Agnes Pelton: Desert Transcendentalist
Mar 13–Nov 1, 2020
Agnes Pelton (1881–1961) was a visionary symbolist who depicted the spiritual reality she experienced in moments of meditative stillness. Art for her was a discipline through which she gave form to her vision of a higher consciousness within the universe. Using an abstract vocabulary of curvilinear, biomorphic forms and delicate, shimmering veils of light, she portrayed her awareness of a world that lay behind physical appearances—a world of benevolent, disembodied energies animating and protecting life. For most of her career, Pelton chose to live away from the distractions of a major art center, first in Water Mill, Long Island, from 1921 to 1932, and subsequently in Cathedral City, a small community near Palm Springs, California. Her isolation from the mainstream art world meant that her paintings were relatively unknown during her lifetime and in the decades thereafter. This exhibition of approximately forty-five works introduces to the public a little-known artist whose luminous, abstract images of transcendence are only now being fully recognized.
Agnes Pelton: Desert Transcendentalist is organized by the Phoenix Art Museum, and curated by Gilbert Vicario, The Selig Family Chief Curator. The installation at the Whitney Museum is overseen by Barbara Haskell, curator, with Sarah Humphreville, senior curatorial assistant.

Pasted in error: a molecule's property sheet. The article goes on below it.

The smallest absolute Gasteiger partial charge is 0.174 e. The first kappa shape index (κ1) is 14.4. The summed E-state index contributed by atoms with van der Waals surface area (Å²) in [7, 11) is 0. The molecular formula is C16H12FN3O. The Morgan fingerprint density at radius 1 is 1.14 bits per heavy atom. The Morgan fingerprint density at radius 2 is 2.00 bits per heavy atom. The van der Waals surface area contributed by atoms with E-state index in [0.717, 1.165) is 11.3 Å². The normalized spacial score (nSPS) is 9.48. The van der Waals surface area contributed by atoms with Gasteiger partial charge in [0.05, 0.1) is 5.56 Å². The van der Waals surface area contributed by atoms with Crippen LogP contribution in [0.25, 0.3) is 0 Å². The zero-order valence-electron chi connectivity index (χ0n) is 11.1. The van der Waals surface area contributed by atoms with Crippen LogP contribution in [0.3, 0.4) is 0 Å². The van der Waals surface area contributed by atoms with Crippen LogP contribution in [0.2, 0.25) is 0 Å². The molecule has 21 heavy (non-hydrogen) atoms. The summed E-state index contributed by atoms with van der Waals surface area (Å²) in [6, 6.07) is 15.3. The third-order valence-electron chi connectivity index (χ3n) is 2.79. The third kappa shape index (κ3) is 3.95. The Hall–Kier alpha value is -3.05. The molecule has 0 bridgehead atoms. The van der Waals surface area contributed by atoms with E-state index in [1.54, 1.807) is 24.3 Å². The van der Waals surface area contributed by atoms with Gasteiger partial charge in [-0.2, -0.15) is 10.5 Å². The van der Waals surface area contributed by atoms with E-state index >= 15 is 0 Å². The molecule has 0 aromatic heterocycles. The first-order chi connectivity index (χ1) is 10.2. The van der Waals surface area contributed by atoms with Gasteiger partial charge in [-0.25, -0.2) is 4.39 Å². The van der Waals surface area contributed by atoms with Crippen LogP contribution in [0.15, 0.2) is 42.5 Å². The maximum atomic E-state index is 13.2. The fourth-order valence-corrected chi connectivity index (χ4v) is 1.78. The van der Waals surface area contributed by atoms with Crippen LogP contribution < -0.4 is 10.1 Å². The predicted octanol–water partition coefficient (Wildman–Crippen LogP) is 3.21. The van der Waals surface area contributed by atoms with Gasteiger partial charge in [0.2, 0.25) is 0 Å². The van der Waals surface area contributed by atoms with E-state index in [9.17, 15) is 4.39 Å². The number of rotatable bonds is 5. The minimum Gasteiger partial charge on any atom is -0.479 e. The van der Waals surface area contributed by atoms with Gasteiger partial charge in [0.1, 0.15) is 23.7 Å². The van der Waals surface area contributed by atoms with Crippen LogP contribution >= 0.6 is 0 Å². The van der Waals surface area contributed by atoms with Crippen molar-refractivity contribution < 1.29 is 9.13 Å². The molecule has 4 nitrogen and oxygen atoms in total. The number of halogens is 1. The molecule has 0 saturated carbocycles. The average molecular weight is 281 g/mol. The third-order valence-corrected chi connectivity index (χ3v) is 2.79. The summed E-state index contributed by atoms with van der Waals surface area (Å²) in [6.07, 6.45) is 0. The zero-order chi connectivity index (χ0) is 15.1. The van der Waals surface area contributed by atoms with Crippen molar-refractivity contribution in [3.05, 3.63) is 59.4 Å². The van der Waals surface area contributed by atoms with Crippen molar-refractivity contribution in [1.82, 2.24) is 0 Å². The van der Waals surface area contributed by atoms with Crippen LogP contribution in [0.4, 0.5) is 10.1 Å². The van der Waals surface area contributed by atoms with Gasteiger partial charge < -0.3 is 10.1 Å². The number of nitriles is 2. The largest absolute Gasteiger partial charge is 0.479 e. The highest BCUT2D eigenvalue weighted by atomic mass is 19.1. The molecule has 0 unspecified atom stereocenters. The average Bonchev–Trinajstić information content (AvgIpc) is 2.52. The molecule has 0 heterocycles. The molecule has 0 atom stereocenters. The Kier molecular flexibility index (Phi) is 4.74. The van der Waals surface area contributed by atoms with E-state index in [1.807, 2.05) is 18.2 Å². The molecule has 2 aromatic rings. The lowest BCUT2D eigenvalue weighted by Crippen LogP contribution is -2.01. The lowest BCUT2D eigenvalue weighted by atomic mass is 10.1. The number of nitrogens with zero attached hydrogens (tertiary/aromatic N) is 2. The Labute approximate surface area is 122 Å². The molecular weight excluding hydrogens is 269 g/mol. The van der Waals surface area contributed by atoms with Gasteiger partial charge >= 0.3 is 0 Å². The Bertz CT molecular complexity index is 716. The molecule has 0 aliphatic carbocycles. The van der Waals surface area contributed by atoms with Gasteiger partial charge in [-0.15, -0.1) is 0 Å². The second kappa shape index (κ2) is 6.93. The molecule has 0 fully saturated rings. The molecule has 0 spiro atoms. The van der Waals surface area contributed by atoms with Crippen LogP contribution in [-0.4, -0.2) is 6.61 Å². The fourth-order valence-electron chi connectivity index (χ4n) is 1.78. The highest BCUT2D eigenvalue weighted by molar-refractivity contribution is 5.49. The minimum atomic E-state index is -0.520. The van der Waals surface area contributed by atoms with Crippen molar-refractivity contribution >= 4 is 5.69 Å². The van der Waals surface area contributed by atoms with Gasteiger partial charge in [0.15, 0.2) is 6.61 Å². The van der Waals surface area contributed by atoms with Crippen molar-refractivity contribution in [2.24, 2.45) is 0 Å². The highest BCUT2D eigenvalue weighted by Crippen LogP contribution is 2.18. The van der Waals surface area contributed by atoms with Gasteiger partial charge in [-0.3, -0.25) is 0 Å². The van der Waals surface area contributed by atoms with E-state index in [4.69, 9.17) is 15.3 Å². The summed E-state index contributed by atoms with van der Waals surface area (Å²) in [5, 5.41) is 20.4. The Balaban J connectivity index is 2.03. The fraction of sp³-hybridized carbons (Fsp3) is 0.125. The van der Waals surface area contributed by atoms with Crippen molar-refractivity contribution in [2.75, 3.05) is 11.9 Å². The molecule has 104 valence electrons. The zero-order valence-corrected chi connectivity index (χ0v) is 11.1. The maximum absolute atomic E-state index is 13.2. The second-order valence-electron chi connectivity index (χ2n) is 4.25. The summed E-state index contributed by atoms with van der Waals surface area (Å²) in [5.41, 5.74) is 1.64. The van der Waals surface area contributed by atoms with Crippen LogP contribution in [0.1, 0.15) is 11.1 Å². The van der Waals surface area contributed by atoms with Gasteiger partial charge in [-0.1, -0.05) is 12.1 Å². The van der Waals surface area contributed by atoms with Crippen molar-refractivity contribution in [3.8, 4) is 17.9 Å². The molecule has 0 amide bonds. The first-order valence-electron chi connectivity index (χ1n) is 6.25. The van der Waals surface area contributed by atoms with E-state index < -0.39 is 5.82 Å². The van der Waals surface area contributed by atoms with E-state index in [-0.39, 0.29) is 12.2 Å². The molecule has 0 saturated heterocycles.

Agnes Pelton: Desert Transcendentalist is organized by Phoenix Art Museum.
In New York, major support is provided by Judy Hart Angelo and the Barbara Haskell American Fellows Legacy Fund.
Generous support is provided by Lynda and Stewart Resnick.
Significant support is provided by the Opatrny Family Foundation.
Additional support is provided by Georgia and Michael de Havenon and Sarah Pearsall and Michael Lippert.
Installation view of Agnes Pelton: Desert Transcendentalist (Whitney Museum of American Art, New York, March 13–November 1, 2020). From left to right: The Ray Serene, 1925; First Spring Garland, 1926; Barna Dilae, 1935; Incarnation, 1929; Mount of Flame, 1932; Translation, 1931; The Guide, 1929; Day, 1935; Messengers, 1932. Photograph by Ron Amstutz
In the News
"The times have caught up to the color-drenched mysticism of the American painter Agnes Pelton" —The New Yorker
"There is nothing quite like Pelton’s paintings in 20th-century American art." —The New York Times
"A survey of the spiritual-abstractionist painter's oracular art brings an offbeat brand of enlightenment to New York." —artnet News
"Agnes Pelton Finally Gets Her Due" —Vogue
"Agnes Pelton was a visionary who used her art to connect to a higher plane of consciousness via quivering biological forms and soft beams of light." —Observer
"[A] little-known artist whose luminous, abstract images of transcendence are only now being fully recognized." —ArtfixDaily